Hitting all the right notes

Eddie Kerekes, Sports Editor

The top five reasons to go see the rock musical comedy “High Fidelity” in no particular order are: One, the actors kill it with both body and voice. Two, the set design is amazing. Three, it messes with your sense of time and space unlike any other musical. Four, each song has its own unique style. And five, it’s an enjoyable production.  

That inventory would probably not satisfy Rob (fifth-year student Jacob Lang), a compulsive list-maker and the owner of the “last real record store on earth.” It’s not esoteric or arrogant and doesn’t have any asides. At least it has five items, unlike some of his lists.

Rob’s self-narrated story centers around an attempt to get over his falling out with Laura (third-year student Bessie Bulman), his semi-serious girlfriend. She walked out on him because, among other reasons, he lacked purpose. And who could blame her? Rob spends all of his time working at his record store with “the musical moron twins,” Barry (second-year student John Paul Peralta) and Dick (fourth-year student Zachary Palumbo), and their few regular customers, including The Most Pathetic Man in the World (fourth-year student Bradley Krapes).

The normally content Rob first denies that the end of the relationship affects him (“Desert Island Top 5 Break-Ups”), but soon realizes (with the help of an imagined Laura) that he is heartbroken (“Number Five With a Bullet”). He spends the rest of the musical trying to win her back from Ian (third-year student Keith Dona) while also exploring his other past failed relationships.

Both Lang and Bulman shone as the leads. You could really sense Laura’s lack of confidence in her relationship with Ian through Bulman’s vocal timbre and mannerisms. She spoke more uneasily and shuddered ever so slightly every time he came near her. These small actions were key in conveying her character’s state of mind. As for Lang, he didn’t need subtlety. Rob’s confusion, depression and excitement were all easily detectable in Lang’s expressive gestures.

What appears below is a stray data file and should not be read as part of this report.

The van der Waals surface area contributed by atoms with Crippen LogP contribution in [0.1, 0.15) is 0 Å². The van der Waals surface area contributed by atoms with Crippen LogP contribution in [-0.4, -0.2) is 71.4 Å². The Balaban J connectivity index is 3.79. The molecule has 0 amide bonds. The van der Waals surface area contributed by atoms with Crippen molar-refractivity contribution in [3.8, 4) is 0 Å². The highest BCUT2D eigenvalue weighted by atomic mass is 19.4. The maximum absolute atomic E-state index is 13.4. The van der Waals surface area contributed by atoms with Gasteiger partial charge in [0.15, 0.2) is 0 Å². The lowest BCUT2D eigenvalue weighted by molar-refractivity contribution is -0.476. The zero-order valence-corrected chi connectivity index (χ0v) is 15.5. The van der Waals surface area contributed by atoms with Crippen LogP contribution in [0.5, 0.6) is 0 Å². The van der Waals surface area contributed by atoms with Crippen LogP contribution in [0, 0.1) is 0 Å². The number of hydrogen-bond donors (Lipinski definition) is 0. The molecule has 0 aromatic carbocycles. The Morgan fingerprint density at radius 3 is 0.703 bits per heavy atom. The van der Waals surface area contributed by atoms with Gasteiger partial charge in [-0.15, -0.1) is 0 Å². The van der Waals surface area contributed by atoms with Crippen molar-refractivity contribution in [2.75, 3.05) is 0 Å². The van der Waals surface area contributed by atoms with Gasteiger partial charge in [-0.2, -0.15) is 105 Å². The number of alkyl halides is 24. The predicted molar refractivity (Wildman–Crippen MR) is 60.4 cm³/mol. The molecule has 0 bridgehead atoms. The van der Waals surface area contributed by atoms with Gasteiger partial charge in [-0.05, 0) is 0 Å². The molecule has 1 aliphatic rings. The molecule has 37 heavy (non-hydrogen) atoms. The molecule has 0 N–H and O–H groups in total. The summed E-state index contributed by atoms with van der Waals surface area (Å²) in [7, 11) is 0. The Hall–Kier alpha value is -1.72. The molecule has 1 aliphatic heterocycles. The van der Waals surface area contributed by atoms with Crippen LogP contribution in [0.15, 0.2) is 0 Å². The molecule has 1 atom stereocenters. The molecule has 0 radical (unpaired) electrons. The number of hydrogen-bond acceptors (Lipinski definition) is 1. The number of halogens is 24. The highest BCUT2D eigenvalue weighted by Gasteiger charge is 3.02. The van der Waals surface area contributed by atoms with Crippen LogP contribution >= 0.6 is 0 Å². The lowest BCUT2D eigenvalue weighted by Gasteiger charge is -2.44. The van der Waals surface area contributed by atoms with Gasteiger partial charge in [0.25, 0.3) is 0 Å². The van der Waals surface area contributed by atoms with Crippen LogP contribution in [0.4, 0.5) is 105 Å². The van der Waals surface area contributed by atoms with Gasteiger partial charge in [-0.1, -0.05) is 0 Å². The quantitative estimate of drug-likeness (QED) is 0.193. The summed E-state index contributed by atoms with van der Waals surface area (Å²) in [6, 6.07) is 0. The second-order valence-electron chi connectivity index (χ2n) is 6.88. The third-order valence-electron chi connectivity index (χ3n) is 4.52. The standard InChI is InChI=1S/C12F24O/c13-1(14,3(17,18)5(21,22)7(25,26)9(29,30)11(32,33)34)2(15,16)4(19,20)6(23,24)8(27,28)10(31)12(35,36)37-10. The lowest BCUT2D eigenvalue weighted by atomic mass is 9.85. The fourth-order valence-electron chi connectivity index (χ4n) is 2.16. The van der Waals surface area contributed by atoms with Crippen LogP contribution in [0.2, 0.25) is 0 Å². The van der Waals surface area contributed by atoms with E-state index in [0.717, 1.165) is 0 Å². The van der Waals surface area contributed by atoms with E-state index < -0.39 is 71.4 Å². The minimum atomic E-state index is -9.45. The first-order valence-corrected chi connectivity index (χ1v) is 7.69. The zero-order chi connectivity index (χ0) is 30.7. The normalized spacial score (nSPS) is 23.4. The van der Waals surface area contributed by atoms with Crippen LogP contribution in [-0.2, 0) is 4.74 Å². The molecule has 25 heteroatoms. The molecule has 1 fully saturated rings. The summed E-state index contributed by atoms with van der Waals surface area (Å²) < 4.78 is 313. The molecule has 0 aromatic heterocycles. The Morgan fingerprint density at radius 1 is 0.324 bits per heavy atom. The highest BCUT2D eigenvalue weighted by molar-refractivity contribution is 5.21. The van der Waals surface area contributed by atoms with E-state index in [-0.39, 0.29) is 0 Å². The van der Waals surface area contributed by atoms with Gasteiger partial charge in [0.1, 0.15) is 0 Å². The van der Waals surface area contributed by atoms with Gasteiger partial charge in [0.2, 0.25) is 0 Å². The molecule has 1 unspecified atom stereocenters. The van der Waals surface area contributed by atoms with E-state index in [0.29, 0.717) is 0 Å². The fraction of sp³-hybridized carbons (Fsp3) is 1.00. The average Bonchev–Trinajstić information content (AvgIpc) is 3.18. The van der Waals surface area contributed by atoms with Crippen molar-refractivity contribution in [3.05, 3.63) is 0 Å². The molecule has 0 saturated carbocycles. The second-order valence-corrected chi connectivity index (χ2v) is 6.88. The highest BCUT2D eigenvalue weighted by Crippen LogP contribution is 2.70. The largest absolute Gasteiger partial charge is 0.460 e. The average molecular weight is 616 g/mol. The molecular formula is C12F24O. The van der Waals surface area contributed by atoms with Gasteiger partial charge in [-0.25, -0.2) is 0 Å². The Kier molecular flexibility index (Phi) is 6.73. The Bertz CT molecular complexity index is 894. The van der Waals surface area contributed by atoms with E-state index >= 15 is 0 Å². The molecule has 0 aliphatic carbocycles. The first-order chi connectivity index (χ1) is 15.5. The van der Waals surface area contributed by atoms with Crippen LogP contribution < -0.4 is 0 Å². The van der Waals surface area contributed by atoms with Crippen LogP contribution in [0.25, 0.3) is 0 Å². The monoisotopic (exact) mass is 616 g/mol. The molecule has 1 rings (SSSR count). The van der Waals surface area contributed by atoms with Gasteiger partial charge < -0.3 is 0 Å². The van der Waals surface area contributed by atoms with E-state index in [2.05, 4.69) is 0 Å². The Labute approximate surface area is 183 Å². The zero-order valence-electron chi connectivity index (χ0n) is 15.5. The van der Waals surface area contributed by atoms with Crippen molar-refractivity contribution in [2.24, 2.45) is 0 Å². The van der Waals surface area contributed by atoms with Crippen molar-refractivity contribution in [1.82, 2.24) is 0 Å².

Along with the leads’ high quality performances, the supporting actors’ commitment to their roles completes the production. From the start, Peralta is loud and gets in other characters’ faces, showcasing Barry’s energy and aggressiveness. Palumbo’s quiet Dick is in every way Barry’s foil. That is, excluding his solo (“It’s No Problem”) when he commands the stage and interrupts Rob multiple times.

Two of the most impressive supporting performances came from third-year student Natalie El Dabh and second-year student Nailah Matthews. Both demonstrated their musical talents and acting range by doubling up on parts: El Dabh played Rob’s friend Liz and one of his ex-girlfriends, and Matthews portrayed love interest Marie LaSalle and another ex-girlfriend. El Dabh sings an Aretha Franklin-style jam (“She Goes”) that puts Rob in his place. Matthews, meanwhile, impresses with an acoustic solo (“Ready to Settle”) that pulls on Rob’s—and the audience’s—heart.

Another strength of the production lies in its varied song stylings. One would expect a musical centered around the lives of record store snobs to have an eccentric and diverse soundtrack and “High Fidelity” delivers just that. The music includes hardcore rap, heavy metal thrashings, soulful solos, rock ballads, stereotypical Eastern music and everything in-between.

The actors take all of the style switches in stride. The best example of their flexibility comes In the rewindable, revenge fantasy scene second act (“Conflict Resolution”). As Rob imagines progressively more violent ways to deal with Ian, the songs he sings become progressively more intense, culminating in an intense ensemble rap filled with bleeped-out expletives. Lang, Peralta and Palumbo do an excellent job of never missing a beat when the songs switch styles, singing the final selection as skillfully as the first.

The only problems with the production were not the fault of the (mostly) student actors.

First, the plot felt rushed. The production covered Rob’s character transformation in just a few lines of song, making the transition unapparent until the final scene. Even then, it still felt shallow.

A similar problem plagued the one-dimensional supporting characters. Though each one changes his surface flaw, they all remain the same on the inside. Take Barry, for instance. In the beginning of the play, he arrogantly refuses to sell records to customers because he doesn’t agree with their taste in music. But at the end, he brings in a crowd with a performance from his band. Nothing really changes about Barry; he’s still an arrogant punk, just a successful arrogant punk now.

Despite these flaws, the production still succeeds. It provides the audience with enough laughs to make up for a weak message. “High Fidelity” is an enjoyable show, just not a thought-provoking one. There is certainly nothing wrong with that.

Looking for a good time this weekend? Stop on by the last real record store on earth and check out “High Fidelity.”

Show: “High Fidelity” by David Lindsay-Abaire, Amanda Green and Tom Kitt
Troupe: CWRU Department of Theater
Location: Eldred Theater
Dates: Nov. 11, 12, 18, 19 at 7:30 p.m.; Nov. 13 and 20 at 3 p.m.

Rating: ★★★½